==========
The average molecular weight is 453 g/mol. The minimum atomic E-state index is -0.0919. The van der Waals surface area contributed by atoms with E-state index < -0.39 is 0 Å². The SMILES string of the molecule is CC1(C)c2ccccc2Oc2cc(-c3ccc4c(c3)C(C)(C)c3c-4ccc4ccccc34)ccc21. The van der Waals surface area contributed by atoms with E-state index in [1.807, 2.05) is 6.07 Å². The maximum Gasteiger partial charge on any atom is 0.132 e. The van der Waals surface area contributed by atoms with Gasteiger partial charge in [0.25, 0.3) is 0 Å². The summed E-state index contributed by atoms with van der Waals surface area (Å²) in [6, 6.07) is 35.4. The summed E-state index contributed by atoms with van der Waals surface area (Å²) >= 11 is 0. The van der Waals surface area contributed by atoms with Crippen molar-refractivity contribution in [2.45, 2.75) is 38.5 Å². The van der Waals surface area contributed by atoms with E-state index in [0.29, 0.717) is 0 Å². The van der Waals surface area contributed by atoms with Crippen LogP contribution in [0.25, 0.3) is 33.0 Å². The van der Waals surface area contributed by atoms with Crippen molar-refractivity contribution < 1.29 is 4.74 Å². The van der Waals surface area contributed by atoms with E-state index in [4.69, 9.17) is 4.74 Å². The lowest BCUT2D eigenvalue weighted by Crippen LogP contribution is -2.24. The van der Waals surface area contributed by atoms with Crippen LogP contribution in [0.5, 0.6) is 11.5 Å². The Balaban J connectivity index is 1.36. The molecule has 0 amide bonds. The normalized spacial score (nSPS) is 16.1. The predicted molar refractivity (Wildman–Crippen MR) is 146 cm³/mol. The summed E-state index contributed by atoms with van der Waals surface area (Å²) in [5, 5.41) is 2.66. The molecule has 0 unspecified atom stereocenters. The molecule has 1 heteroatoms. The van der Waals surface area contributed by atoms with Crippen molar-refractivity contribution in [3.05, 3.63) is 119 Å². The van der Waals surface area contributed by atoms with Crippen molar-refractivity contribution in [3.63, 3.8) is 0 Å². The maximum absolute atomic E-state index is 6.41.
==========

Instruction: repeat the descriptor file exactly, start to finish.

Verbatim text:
The average molecular weight is 453 g/mol. The minimum atomic E-state index is -0.0919. The van der Waals surface area contributed by atoms with E-state index < -0.39 is 0 Å². The SMILES string of the molecule is CC1(C)c2ccccc2Oc2cc(-c3ccc4c(c3)C(C)(C)c3c-4ccc4ccccc34)ccc21. The van der Waals surface area contributed by atoms with E-state index in [1.807, 2.05) is 6.07 Å². The maximum Gasteiger partial charge on any atom is 0.132 e. The van der Waals surface area contributed by atoms with Gasteiger partial charge in [0.25, 0.3) is 0 Å². The summed E-state index contributed by atoms with van der Waals surface area (Å²) in [6, 6.07) is 35.4. The summed E-state index contributed by atoms with van der Waals surface area (Å²) >= 11 is 0. The van der Waals surface area contributed by atoms with Crippen molar-refractivity contribution in [2.45, 2.75) is 38.5 Å². The van der Waals surface area contributed by atoms with E-state index in [0.29, 0.717) is 0 Å². The van der Waals surface area contributed by atoms with Crippen LogP contribution in [0.25, 0.3) is 33.0 Å². The van der Waals surface area contributed by atoms with Crippen molar-refractivity contribution < 1.29 is 4.74 Å². The van der Waals surface area contributed by atoms with E-state index in [4.69, 9.17) is 4.74 Å². The lowest BCUT2D eigenvalue weighted by Crippen LogP contribution is -2.24. The van der Waals surface area contributed by atoms with Crippen LogP contribution in [0.5, 0.6) is 11.5 Å². The Balaban J connectivity index is 1.36. The molecule has 0 amide bonds. The normalized spacial score (nSPS) is 16.1. The predicted molar refractivity (Wildman–Crippen MR) is 146 cm³/mol. The summed E-state index contributed by atoms with van der Waals surface area (Å²) in [5, 5.41) is 2.66. The molecule has 0 unspecified atom stereocenters. The molecule has 1 heteroatoms. The van der Waals surface area contributed by atoms with Crippen molar-refractivity contribution in [3.05, 3.63) is 119 Å². The van der Waals surface area contributed by atoms with Crippen molar-refractivity contribution in [3.63, 3.8) is 0 Å². The maximum absolute atomic E-state index is 6.41.